Privileged and Unprivileged WiFi Segments

Here’s a recipe for disaster:

  • Least common denominator encryption.
  • Access points which bridge WiFi and wired Ethernet
  • The fact that WEP can be pwn3d in 60 seconds.

So lets imagine you just bought a Nintendo DS, and you have a Linksys WRT54G at home. The WRT54G bridges your wired and wireless networks — which means that anyone who gets on your wireless network is behind your firewall. The DS only supports WEP, which leads to the least common denominator problem. Forced to choose between multiplayer Mario Kart and a secure network, we all know what choice will be made. As Mario himself says, “Here we go!”

I’ve discovered a great solution to this problem.

My homebrew Linux access point is based around the MADWiFi driver, which allows me to create virtual access points out of a single card. I created two virtual access points with two SSIDs:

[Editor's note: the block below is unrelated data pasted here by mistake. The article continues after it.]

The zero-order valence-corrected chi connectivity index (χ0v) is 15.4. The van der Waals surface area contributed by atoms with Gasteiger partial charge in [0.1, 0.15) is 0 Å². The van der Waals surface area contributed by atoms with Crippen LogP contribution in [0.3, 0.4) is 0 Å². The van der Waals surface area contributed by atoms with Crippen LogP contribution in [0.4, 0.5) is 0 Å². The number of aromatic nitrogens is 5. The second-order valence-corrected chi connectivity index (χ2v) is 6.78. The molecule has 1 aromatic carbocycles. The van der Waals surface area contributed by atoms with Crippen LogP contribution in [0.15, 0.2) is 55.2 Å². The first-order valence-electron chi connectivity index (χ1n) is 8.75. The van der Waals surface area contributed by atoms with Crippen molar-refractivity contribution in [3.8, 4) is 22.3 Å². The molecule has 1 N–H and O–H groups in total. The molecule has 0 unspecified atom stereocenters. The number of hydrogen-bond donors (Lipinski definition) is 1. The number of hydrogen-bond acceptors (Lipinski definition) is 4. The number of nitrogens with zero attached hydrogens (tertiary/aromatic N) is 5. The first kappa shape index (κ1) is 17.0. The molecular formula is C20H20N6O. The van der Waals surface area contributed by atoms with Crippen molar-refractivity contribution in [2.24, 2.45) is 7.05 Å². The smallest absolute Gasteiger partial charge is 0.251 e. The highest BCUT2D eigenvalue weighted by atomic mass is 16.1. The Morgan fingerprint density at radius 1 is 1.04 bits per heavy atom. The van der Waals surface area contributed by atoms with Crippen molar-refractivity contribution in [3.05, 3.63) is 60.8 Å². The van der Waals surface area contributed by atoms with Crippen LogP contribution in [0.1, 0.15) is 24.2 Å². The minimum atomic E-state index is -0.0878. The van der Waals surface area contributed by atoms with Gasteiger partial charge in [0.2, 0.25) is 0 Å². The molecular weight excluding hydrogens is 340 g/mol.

• Santaniello-WPA2, my privileged WiFi segment. I bridge it with the wired LAN and use WPA2-PSK to keep the neighbors out. Heavyweight WiFi clients, like our laptops, use this segment. Because it’s bridged with the LAN, things like Samba and mt-daapd just work.
  • Santaniello-WEP, my unprivileged WiFi segment. Here I use weak WEP that my Nintendo DS supports. WEP is insecure, but that’s OK because this segment isn’t bridged with anything. Instead I assign it a whole separate subnet and apply the same strict netfilter firewall policy that I use on my incoming DSL.

Pretty cool, eh? Do that with your WRT54G. 🙂

It turns out to be important to expressly disallow routing between the unprivileged wifi and the rest of the world. My box was routing between them by default, and I didn’t realize this. I’ve added the following lines to my iptables setup script:

# default DROP
iptables -P FORWARD DROP
# don't allow unpriv wifi to access adsl modem
iptables -A FORWARD -i $WEPWIFI_IFACE -d -j DROP
# don't route unpriv wifi except to the external world


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